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abstract = "Background: Community-acquired Staphylococcus aureus (SA) pneumonia has increased in children, yet few studies have focused on this infection. Methods: Patients with SA pneumonia (not ventilator-associated) were identified from our surveillance database. Medical records were reviewed; isolates were genotyped by PFGE and Panton-Valentine leukocidin genes detected by polymerase chain reaction. Results: From August 2001 to April 2009, 117 patients had SA pneumonia. The rate of SA pneumonia per 10,000 admissions increased from 4.81 hospitalizations in year 1 to 9.75 in year 7 (P = 0.04). Methicillin-resistant SA (MRSA) caused 74{\%} and methicillin-susceptible SA (MSSA) caused 26{\%} of the infections. USA300 represented 75/82 (92{\%}) of the MRSA and 14/28 (50{\%}) of the MSSA isolates (P < 0.01). Patients with MRSA were younger (median [range], 0.8 years [0.1-16.9 years]) than patients with MSSA infections (2.5 years [0.2-20.9 years]) (P = 0.008). Clinical presentation was pneumonia with or without effusion in 30, empyema in 72, or lung abscess in 15 cases. Viral coinfections in 18/68 patients tested were associated with respiratory failure (72{\%} vs. 24{\%} [P < 0.001]). Thirty-five children were intubated and 68 had intensive care unit care; 89, 25, and 3 had video-assisted thoracoscopy (VATS), thoracentesis, and lobectomy, respectively. VATS was used more for USA300 than non-USA300 infections (80{\%} vs. 57{\%} [P = 0.03]). In all, 88 children received clindamycin. Improvement or cure occurred in 103 patients (88{\%}), unscheduled visit or readmission related to the same problem in 6, respiratory sequelae in 7, and death in 1 patient. Conclusions: SA pneumonia increased in frequency over the study years and most were caused by community-acquired MRSA and USA300 isolates. Viral coinfection in 15{\%} of the cases was associated with respiratory failure. Clindamycin is an effective treatment for susceptible-SA pneumonia; VATS was more common in patients with USA300 infections.",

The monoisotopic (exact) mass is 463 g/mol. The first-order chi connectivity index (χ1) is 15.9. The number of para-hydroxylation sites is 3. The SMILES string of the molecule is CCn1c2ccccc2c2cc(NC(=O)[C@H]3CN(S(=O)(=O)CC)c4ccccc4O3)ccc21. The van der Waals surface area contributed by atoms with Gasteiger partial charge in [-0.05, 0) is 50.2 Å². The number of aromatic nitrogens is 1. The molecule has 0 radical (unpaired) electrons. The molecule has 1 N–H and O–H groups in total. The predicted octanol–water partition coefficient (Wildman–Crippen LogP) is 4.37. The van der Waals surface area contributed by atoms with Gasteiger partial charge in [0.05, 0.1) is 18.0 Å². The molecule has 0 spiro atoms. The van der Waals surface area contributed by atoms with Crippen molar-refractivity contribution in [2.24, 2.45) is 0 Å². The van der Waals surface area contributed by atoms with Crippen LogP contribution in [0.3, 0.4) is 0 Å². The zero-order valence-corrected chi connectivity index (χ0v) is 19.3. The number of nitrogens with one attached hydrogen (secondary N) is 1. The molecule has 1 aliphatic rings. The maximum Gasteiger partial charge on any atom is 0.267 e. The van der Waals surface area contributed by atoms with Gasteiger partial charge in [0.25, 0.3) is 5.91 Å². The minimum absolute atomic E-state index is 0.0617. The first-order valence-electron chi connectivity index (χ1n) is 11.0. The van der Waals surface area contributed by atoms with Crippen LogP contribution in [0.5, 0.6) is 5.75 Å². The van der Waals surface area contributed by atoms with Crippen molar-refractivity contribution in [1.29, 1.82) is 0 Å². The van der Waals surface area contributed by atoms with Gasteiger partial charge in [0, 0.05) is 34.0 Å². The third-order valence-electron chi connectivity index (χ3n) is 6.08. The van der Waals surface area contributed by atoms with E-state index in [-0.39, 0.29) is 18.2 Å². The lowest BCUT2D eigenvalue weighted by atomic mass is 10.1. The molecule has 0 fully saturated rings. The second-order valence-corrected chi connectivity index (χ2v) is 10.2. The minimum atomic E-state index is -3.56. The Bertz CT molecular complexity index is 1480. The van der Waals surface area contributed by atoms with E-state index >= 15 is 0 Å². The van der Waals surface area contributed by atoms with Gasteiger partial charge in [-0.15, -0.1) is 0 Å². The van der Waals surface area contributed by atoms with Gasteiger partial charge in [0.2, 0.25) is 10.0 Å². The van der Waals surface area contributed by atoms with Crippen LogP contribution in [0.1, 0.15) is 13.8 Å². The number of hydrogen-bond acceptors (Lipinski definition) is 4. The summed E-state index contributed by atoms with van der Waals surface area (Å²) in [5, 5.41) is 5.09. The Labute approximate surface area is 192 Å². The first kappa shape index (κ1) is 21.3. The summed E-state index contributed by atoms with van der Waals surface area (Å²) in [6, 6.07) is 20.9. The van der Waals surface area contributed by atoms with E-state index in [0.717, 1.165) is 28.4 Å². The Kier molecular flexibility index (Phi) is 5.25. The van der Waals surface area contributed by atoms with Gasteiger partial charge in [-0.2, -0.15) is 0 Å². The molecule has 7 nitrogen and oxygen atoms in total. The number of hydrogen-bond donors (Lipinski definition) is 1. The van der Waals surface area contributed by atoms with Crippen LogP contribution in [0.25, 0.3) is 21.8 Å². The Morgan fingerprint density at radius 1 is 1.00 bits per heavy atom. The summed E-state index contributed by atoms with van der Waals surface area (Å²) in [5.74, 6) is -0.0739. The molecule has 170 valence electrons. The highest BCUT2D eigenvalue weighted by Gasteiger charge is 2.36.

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AU - Hulten, Kristina G.

AU - Hammerman, Wendy

AU - Lamberth, Linda

AU - Mason, Edward O.

AU - Kaplan, Sheldon L.

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N2 - Background: Community-acquired Staphylococcus aureus (SA) pneumonia has increased in children, yet few studies have focused on this infection. Methods: Patients with SA pneumonia (not ventilator-associated) were identified from our surveillance database. Medical records were reviewed; isolates were genotyped by PFGE and Panton-Valentine leukocidin genes detected by polymerase chain reaction. Results: From August 2001 to April 2009, 117 patients had SA pneumonia. The rate of SA pneumonia per 10,000 admissions increased from 4.81 hospitalizations in year 1 to 9.75 in year 7 (P = 0.04). Methicillin-resistant SA (MRSA) caused 74% and methicillin-susceptible SA (MSSA) caused 26% of the infections. USA300 represented 75/82 (92%) of the MRSA and 14/28 (50%) of the MSSA isolates (P < 0.01). Patients with MRSA were younger (median [range], 0.8 years [0.1-16.9 years]) than patients with MSSA infections (2.5 years [0.2-20.9 years]) (P = 0.008). Clinical presentation was pneumonia with or without effusion in 30, empyema in 72, or lung abscess in 15 cases. Viral coinfections in 18/68 patients tested were associated with respiratory failure (72% vs. 24% [P < 0.001]). Thirty-five children were intubated and 68 had intensive care unit care; 89, 25, and 3 had video-assisted thoracoscopy (VATS), thoracentesis, and lobectomy, respectively. VATS was used more for USA300 than non-USA300 infections (80% vs. 57% [P = 0.03]). In all, 88 children received clindamycin. Improvement or cure occurred in 103 patients (88%), unscheduled visit or readmission related to the same problem in 6, respiratory sequelae in 7, and death in 1 patient. Conclusions: SA pneumonia increased in frequency over the study years and most were caused by community-acquired MRSA and USA300 isolates. Viral coinfection in 15% of the cases was associated with respiratory failure. Clindamycin is an effective treatment for susceptible-SA pneumonia; VATS was more common in patients with USA300 infections.